DAYTONA BEACH, Fla. — Ryan Newman was lying in bed one morning, his two daughters still tucked in down the hall, when a YouTube video of his death-defying crash popped up as a recommended watch.
He hit play, absorbing every angle of the terrifying wreck that nearly killed him on the final lap of last year’s Daytona 500, and started to cry.
His emotional response had little to do with his wreck, which ended with his car flipping and skidding to a halt on its roof in a harrowing show of sparks and flames.
“Those are tears of respect and appreciation, not tears of sadness, because I was here and I was able to watch it and know that just down the hallway my kids were going to wake up,” Newman said.
Everyone watching feared the worst for Newman, but the 2008 Daytona 500 winner walked out of the hospital 48 hours later with his girls.
Newman now serves as a symbol of how far the sport has come since NASCAR’s darkest day 20 years ago, when seven-time champion Dale Earnhardt was killed in the final turn of the 500.
Earnhardt was the fourth national series driver killed in nine months. NASCAR never stopped after the deaths of Adam Petty, Kenny Irwin Jr. and Tony Roper, but losing Earnhardt forced the racing series to confront safety issues it had been slow to acknowledge.
The dramatic upgrades since have saved multiple lives — NASCAR hasn’t suffered a racing death in its three national series since — and are the hallmark of Earnhardt’s legacy.
Talks of modernizing the car had been tiptoed around, and many drivers frowned on the confining head-and-neck restraints. Earnhardt’s death changed everything.
The stock car racing body added several major safety improvements, including:
- SAFER Barriers: The Steel And Foam Energy Reduction Barrier was designed to absorb and reduce kinetic energy during high-speed crashes. “Soft walls” have been gradually added to nearly every NASCAR track.
- HANS device: NASCAR mandated the use of head-and-neck restraints in late 2001. Drivers had resisted using the U-shaped neck restraint made of carbon fiber because they found it cumbersome and restrictive.
- Redesigned cars: NASCAR has developed three new cars since 2001, each one adapting to the latest technology. The newest “Next Gen” car was postponed to 2022 because of developmental delays caused by the pandemic.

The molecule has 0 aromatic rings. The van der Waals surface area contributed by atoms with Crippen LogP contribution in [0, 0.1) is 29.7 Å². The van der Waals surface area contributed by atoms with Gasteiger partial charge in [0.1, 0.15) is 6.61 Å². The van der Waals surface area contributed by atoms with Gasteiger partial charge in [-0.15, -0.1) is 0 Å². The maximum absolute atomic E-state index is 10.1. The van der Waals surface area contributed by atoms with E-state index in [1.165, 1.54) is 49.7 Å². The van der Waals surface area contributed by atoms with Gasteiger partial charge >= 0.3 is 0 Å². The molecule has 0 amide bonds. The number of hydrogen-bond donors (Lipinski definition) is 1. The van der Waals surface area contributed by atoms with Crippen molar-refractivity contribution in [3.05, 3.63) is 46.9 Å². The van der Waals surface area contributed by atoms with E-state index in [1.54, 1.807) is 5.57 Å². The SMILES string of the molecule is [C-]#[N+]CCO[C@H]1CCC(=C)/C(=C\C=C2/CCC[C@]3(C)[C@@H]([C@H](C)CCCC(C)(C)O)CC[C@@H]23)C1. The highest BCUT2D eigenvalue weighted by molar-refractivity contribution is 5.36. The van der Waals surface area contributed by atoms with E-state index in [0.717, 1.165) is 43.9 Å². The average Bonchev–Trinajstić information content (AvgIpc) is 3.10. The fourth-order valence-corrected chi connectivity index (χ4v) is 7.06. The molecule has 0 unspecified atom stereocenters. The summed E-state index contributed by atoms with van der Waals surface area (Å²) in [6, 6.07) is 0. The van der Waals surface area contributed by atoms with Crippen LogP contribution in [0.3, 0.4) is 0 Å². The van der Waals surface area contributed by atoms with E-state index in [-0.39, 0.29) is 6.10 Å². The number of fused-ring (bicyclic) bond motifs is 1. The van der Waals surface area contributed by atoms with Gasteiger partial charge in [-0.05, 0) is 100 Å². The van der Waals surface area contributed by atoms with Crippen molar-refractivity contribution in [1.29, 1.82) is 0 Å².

Dale Earnhardt Jr.
Earnhardt Jr. was still wearing his fire suit when he sprinted into the hospital searching for his father that fateful afternoon on Feb. 18, 2001. Earnhardt Jr. — part of the third generation of drivers from the Kannapolis racing family — was in just his second season driving for Dale Earnhardt Inc.
At 26, he inherited his father’s rabid fanbase and expectations to be as good as the old man. Junior was hounded by comparisons — in demeanor and skill — and persevered through early insecurities to develop into a winner himself.
He drove six more seasons for DEI and won the first of his two Daytona 500s. But Earnhardt Jr. feuded with his father’s widow and moved to Hendrick Motorsports in 2008. DEI eventually folded.
Junior never equaled his father’s on-track success but blossomed into a NASCAR leader before concussions forced him to retire in 2017. He’s currently an NBC Sports analyst and made peace with his father’s death long ago.
“I didn’t want to feel any negative feelings when I came here because I love Daytona, love this track and I love the history,” he said in 2018. “I want to be rooted in this sport and that means I want to be at Daytona when they race here. That was the choice I made a long time ago and feel very comfortable here.”
Even though the 49-year-old Earnhardt had given no indication of slowing down, Harvick’s success in NASCAR’s second-tier series had team owner Richard Childress planning to promote him to Cup the following year.
Childress pushed Harvick into Earnhardt’s seat early, rebranding the No. 3 to the No. 29 to give Harvick his own identity. Yet Harvick struggled to escape Earnhardt’s shadow in the formative years of his Cup career.
“Everything that you did was always compared to everything that Dale did,” Harvick said. “I became defensive. I didn’t want to do anything that was the same way (as Earnhardt) just because I got tired of hearing it.”
Harvick eventually found his own path. He won the 2007 Daytona 500 driving for Richard Childress Racing and moved to Stewart-Haas Racing before the 2014 season. Harvick was rewarded for the bold jump with his only Cup championship and has been a perennial contender since.
Richard Childress Racing
Childress, now 75, was far more than Earnhardt’s car owner. They were hunting and fishing buddies, business associates and close friends.
“I miss those moments and so many things,” said Childress, the Davidson County patriarch of a three-generation North Carolina racing family of his own. “It’s been tough, and not only tough on me and the family, I think on the race fans. I think a lot of them haven’t gotten over it yet.”
Earnhardt was the lynchpin of RCR, the team he joined in 1984 and where he won six of his record-tying seven Cup titles. After his death, RCR began to fade. Recent success has been limited to Childress’ grandson, Austin Dillion, who has three one-win seasons in four years.
Newman is the ultimate testament to NASCAR’s safety modifications. He missed limited time following the crash and is back for his 20th full season.
He realizes Earnhardt’s death saved his life. But he prefers to remember his childhood idol by what he accomplished before that 2001 season opener.
“I feel fortunate that my book, or at least that chapter, didn’t end that way for me,” Newman said.